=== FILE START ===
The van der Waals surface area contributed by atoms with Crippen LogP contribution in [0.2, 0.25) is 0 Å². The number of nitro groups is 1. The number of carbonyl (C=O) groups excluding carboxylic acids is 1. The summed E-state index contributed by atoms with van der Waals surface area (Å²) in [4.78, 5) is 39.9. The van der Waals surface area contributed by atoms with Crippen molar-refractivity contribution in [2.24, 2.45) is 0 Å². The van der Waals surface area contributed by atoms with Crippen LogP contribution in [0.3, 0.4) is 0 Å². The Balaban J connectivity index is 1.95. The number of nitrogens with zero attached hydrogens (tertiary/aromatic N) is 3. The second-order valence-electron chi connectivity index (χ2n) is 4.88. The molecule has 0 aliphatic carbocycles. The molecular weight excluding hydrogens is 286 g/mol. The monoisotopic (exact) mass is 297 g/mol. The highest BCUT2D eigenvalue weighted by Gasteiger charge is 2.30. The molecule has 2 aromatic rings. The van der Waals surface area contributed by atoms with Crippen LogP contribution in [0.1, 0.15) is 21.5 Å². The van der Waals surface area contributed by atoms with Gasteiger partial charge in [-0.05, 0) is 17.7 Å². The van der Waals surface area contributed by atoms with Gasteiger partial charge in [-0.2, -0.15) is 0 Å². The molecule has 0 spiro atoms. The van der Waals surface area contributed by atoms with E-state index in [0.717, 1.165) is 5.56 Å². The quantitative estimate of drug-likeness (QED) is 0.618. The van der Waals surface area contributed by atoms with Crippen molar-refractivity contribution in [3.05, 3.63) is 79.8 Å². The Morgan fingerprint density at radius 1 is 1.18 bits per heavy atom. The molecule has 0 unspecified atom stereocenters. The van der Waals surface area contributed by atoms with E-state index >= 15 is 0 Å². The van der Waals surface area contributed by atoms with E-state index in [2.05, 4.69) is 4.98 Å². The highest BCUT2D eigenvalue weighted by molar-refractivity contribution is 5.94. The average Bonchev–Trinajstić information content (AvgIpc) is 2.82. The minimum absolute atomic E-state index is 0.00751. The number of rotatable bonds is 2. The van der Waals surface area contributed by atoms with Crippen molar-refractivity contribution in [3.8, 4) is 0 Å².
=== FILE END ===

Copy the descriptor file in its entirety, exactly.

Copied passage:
The van der Waals surface area contributed by atoms with Crippen LogP contribution in [0.2, 0.25) is 0 Å². The number of nitro groups is 1. The number of carbonyl (C=O) groups excluding carboxylic acids is 1. The summed E-state index contributed by atoms with van der Waals surface area (Å²) in [4.78, 5) is 39.9. The van der Waals surface area contributed by atoms with Crippen molar-refractivity contribution in [2.24, 2.45) is 0 Å². The van der Waals surface area contributed by atoms with Crippen LogP contribution in [0.3, 0.4) is 0 Å². The Balaban J connectivity index is 1.95. The number of nitrogens with zero attached hydrogens (tertiary/aromatic N) is 3. The second-order valence-electron chi connectivity index (χ2n) is 4.88. The molecule has 0 aliphatic carbocycles. The molecular weight excluding hydrogens is 286 g/mol. The monoisotopic (exact) mass is 297 g/mol. The highest BCUT2D eigenvalue weighted by Gasteiger charge is 2.30. The molecule has 2 aromatic rings. The van der Waals surface area contributed by atoms with Crippen LogP contribution in [0.1, 0.15) is 21.5 Å². The van der Waals surface area contributed by atoms with Gasteiger partial charge in [-0.05, 0) is 17.7 Å². The van der Waals surface area contributed by atoms with Gasteiger partial charge in [-0.2, -0.15) is 0 Å². The molecule has 0 spiro atoms. The van der Waals surface area contributed by atoms with E-state index in [0.717, 1.165) is 5.56 Å². The quantitative estimate of drug-likeness (QED) is 0.618. The van der Waals surface area contributed by atoms with Crippen molar-refractivity contribution in [3.05, 3.63) is 79.8 Å². The Morgan fingerprint density at radius 1 is 1.18 bits per heavy atom. The molecule has 0 unspecified atom stereocenters. The van der Waals surface area contributed by atoms with E-state index >= 15 is 0 Å². The van der Waals surface area contributed by atoms with E-state index in [2.05, 4.69) is 4.98 Å². The highest BCUT2D eigenvalue weighted by molar-refractivity contribution is 5.94. The average Bonchev–Trinajstić information content (AvgIpc) is 2.82. The minimum absolute atomic E-state index is 0.00751. The number of rotatable bonds is 2. The van der Waals surface area contributed by atoms with Crippen molar-refractivity contribution in [3.8, 4) is 0 Å².